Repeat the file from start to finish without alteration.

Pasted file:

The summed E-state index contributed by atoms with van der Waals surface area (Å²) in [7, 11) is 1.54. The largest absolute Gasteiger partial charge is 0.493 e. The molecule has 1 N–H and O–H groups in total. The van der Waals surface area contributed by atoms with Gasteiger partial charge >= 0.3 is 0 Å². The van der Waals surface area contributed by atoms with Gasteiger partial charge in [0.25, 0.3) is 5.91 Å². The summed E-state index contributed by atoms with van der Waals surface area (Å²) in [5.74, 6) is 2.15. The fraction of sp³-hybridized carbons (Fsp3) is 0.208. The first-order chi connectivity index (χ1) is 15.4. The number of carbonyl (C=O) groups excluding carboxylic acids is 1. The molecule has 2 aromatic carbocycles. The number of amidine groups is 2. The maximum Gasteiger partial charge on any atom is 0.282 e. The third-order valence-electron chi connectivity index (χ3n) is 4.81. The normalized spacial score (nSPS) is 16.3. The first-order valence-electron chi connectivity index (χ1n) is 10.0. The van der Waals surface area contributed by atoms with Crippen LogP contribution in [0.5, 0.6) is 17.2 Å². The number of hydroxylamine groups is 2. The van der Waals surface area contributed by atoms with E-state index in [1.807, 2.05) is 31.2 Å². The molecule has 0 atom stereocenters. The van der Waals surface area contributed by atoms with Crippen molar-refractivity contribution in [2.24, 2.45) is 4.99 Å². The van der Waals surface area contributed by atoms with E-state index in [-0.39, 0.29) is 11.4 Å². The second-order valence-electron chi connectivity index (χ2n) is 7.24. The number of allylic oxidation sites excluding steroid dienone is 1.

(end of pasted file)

The summed E-state index contributed by atoms with van der Waals surface area (Å²) in [7, 11) is 1.54. The largest absolute Gasteiger partial charge is 0.493 e. The molecule has 1 N–H and O–H groups in total. The van der Waals surface area contributed by atoms with Gasteiger partial charge >= 0.3 is 0 Å². The van der Waals surface area contributed by atoms with Gasteiger partial charge in [0.25, 0.3) is 5.91 Å². The summed E-state index contributed by atoms with van der Waals surface area (Å²) in [5.74, 6) is 2.15. The fraction of sp³-hybridized carbons (Fsp3) is 0.208. The first-order chi connectivity index (χ1) is 15.4. The number of carbonyl (C=O) groups excluding carboxylic acids is 1. The molecule has 2 aromatic carbocycles. The number of amidine groups is 2. The maximum Gasteiger partial charge on any atom is 0.282 e. The third-order valence-electron chi connectivity index (χ3n) is 4.81. The normalized spacial score (nSPS) is 16.3. The first-order valence-electron chi connectivity index (χ1n) is 10.0. The van der Waals surface area contributed by atoms with Crippen LogP contribution in [0.5, 0.6) is 17.2 Å². The number of hydroxylamine groups is 2. The van der Waals surface area contributed by atoms with E-state index in [1.807, 2.05) is 31.2 Å². The molecule has 0 atom stereocenters. The van der Waals surface area contributed by atoms with Crippen molar-refractivity contribution in [2.24, 2.45) is 4.99 Å². The van der Waals surface area contributed by atoms with E-state index in [-0.39, 0.29) is 11.4 Å². The second-order valence-electron chi connectivity index (χ2n) is 7.24. The number of allylic oxidation sites excluding steroid dienone is 1.